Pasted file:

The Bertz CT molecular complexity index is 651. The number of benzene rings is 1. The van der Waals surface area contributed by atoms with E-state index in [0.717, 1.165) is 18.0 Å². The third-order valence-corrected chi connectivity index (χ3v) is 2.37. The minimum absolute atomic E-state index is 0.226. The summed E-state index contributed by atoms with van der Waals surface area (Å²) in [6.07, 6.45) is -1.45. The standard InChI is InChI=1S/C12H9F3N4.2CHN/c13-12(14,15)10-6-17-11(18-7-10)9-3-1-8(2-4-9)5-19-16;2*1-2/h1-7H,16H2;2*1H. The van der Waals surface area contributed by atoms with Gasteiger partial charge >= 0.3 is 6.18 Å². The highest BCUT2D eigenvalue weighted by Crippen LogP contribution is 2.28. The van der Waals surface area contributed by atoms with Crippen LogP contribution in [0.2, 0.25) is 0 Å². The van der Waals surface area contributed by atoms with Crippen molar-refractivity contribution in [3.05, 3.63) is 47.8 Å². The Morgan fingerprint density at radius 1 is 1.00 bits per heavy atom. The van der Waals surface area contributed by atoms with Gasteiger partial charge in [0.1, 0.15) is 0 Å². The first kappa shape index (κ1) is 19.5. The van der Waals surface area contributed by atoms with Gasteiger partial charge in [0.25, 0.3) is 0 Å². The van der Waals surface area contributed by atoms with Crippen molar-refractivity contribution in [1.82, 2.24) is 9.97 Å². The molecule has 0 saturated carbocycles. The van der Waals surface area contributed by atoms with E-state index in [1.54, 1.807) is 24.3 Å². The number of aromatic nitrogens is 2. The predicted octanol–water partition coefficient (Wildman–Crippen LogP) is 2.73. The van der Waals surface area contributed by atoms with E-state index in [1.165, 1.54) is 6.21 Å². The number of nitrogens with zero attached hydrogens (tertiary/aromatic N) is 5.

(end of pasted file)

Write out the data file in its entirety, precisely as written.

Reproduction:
The Bertz CT molecular complexity index is 651. The number of benzene rings is 1. The van der Waals surface area contributed by atoms with E-state index in [0.717, 1.165) is 18.0 Å². The third-order valence-corrected chi connectivity index (χ3v) is 2.37. The minimum absolute atomic E-state index is 0.226. The summed E-state index contributed by atoms with van der Waals surface area (Å²) in [6.07, 6.45) is -1.45. The standard InChI is InChI=1S/C12H9F3N4.2CHN/c13-12(14,15)10-6-17-11(18-7-10)9-3-1-8(2-4-9)5-19-16;2*1-2/h1-7H,16H2;2*1H. The van der Waals surface area contributed by atoms with Gasteiger partial charge >= 0.3 is 6.18 Å². The highest BCUT2D eigenvalue weighted by Crippen LogP contribution is 2.28. The van der Waals surface area contributed by atoms with Crippen LogP contribution in [0.2, 0.25) is 0 Å². The van der Waals surface area contributed by atoms with Crippen molar-refractivity contribution in [3.05, 3.63) is 47.8 Å². The Morgan fingerprint density at radius 1 is 1.00 bits per heavy atom. The van der Waals surface area contributed by atoms with Gasteiger partial charge in [0.1, 0.15) is 0 Å². The first kappa shape index (κ1) is 19.5. The van der Waals surface area contributed by atoms with Gasteiger partial charge in [0.25, 0.3) is 0 Å². The van der Waals surface area contributed by atoms with Crippen molar-refractivity contribution in [1.82, 2.24) is 9.97 Å². The molecule has 0 saturated carbocycles. The van der Waals surface area contributed by atoms with E-state index in [1.54, 1.807) is 24.3 Å². The number of aromatic nitrogens is 2. The predicted octanol–water partition coefficient (Wildman–Crippen LogP) is 2.73. The van der Waals surface area contributed by atoms with E-state index in [1.165, 1.54) is 6.21 Å². The number of nitrogens with zero attached hydrogens (tertiary/aromatic N) is 5.